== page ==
Pete Doherty

Pete Doherty

On January 20, 2022 our football team’s quarterback, Pete Doherty, passed away in Virginia Beach, VA with his devoted wife Sheila and step-daughter Brook by his side.

“One of Pete’s most remarkable accomplishments was that he set the Ivy League record for the number of passing touchdowns in one game, five against Columbia in 1966,” says his fullback, Chris Kule. “Other people have tied that mark since then, but the big distinction is that Pete completed all five TDs in the first half! He threw such a hard ball, with such a tight spiral, it was qualitatively different from all the other quarterbacks we ever had. I asked him if somebody had coached him, and he said he started out in peewee league as a long snapper because he was the only one who could snapp the ball consistently back to the punter. The coaches eventually realized they were wasting his talents, and they switched him to quarterback.”

Bob Kenney, his wide receiver, says, “He was a perfect passer – 6-foot-4, real strong, quick release, could move really well, and the pass was always very accurate. You’d run a route, and all of a sudden the pass was there, hitting you in the chest every time. He was a man before his time; if he were playing today, he’d be passing 40 times a game and be outstanding.”

“While most of our classmates probably knew Pete as a quarterback, he also got a varsity Y sailboat racing for Yale,” says Rich Eittreim. “He was a terrific sailor – East Coast collegiate sailing champion and, as a member of the U.S. Sailing Team, competing internationally in the Finn class sailboat. He was also a veteran, having served in the Coast Guard (Lieutenant JG). While at the Coast Guard Academy, he taught a variety of courses and coached football and sailing. He then became a lawyer. As Assistant Attorney General for Rhode Island, he argued a case before the U.S. Supreme Court concerning jurisdiction of the waters surrounding Block Island. He also served as counsel for Virginia Polytechnic Institute.”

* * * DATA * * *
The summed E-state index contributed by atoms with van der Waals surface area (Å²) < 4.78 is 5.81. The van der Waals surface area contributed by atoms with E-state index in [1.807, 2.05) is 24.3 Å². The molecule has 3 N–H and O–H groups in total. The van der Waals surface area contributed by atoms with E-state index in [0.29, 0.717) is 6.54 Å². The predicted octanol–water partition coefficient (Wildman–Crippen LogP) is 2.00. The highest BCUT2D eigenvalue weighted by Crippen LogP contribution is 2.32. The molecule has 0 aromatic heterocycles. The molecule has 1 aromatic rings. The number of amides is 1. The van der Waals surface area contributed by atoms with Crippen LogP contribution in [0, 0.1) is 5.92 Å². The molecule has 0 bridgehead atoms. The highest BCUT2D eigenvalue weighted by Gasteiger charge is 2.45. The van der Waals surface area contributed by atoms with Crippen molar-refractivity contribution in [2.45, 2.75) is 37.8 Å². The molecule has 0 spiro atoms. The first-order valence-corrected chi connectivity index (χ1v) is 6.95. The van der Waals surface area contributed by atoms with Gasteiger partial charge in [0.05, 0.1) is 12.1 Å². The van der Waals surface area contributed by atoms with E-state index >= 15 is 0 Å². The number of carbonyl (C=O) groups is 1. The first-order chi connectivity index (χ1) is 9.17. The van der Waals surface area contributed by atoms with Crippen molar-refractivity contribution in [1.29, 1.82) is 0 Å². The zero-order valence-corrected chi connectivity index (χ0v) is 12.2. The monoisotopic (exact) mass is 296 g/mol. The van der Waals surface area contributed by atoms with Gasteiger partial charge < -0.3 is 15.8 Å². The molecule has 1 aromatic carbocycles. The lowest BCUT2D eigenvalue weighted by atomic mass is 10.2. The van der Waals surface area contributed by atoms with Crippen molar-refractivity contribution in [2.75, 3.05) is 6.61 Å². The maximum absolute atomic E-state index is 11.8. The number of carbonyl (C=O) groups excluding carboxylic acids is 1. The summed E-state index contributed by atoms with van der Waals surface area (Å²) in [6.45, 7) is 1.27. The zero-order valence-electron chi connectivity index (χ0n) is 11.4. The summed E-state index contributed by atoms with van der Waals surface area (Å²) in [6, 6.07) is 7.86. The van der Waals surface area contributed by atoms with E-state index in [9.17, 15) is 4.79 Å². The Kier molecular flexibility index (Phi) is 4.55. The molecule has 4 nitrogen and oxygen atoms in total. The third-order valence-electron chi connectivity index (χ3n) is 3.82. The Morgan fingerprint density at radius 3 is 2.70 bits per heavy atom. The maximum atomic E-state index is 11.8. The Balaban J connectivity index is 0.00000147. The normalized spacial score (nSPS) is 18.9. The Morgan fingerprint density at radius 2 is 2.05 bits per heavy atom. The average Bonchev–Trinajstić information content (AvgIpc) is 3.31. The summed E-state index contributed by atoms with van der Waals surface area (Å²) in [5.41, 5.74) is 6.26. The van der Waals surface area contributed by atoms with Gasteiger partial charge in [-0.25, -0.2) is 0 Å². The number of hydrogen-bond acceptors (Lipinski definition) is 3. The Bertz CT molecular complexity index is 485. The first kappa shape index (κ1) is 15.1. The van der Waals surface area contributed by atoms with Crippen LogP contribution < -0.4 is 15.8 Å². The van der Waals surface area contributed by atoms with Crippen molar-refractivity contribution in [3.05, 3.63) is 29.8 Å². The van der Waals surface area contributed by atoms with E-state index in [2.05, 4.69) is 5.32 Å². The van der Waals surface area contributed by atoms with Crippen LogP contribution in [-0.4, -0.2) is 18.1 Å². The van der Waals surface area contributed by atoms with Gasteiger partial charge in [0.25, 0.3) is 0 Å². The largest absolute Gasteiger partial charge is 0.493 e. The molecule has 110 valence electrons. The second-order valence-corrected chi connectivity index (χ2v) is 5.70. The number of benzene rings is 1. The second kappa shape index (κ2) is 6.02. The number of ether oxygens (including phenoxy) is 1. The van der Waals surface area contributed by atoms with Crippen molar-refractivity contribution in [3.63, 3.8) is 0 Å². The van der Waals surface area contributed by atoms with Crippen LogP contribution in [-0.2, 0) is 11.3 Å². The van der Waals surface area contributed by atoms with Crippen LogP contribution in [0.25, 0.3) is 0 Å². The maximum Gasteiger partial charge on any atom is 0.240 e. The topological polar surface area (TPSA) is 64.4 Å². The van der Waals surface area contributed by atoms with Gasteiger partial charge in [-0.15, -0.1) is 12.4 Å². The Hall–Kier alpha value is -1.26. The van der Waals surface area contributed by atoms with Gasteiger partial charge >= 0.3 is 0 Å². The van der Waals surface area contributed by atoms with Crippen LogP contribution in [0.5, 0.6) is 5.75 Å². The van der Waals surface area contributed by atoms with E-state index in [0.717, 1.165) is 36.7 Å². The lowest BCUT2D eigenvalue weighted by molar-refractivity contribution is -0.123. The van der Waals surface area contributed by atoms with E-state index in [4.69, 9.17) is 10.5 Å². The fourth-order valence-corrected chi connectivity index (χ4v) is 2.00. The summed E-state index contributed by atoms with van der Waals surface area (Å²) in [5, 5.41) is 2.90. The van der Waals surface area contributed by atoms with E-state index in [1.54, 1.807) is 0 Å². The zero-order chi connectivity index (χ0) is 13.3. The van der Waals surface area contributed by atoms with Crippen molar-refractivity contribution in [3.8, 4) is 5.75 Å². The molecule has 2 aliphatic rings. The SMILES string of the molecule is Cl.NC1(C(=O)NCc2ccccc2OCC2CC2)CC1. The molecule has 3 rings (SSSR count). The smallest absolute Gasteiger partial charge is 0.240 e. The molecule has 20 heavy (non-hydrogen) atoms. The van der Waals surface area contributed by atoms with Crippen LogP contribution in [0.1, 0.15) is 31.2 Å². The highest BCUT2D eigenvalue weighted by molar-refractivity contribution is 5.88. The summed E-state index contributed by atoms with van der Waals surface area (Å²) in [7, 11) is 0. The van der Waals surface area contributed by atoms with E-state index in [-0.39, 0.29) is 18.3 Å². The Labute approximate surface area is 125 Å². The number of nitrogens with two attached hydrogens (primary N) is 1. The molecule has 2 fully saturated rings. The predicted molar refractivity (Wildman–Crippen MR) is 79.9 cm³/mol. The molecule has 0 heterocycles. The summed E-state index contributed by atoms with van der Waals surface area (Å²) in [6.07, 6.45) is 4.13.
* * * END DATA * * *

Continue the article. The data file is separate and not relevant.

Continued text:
In later years, Pete farmed in upstate New York – raising sheep, milking dairy cows, and breeding Border Collies. He wrote legal documents and served as an affiant for numerous conservation groups, including the Center for Biological Diversity and the North Carolina Audubon Society. “A very varied life indeed!” says Rich.

“Pete always impressed me as someone to look up to, and that is confirmed in the story of his life,” says Charlie Carter. “I found it especially heartening that he lived the last part of his life working in the area of wildlife biology. I share with his family and especially Yale classmates who were his friends my sorrow at their loss.”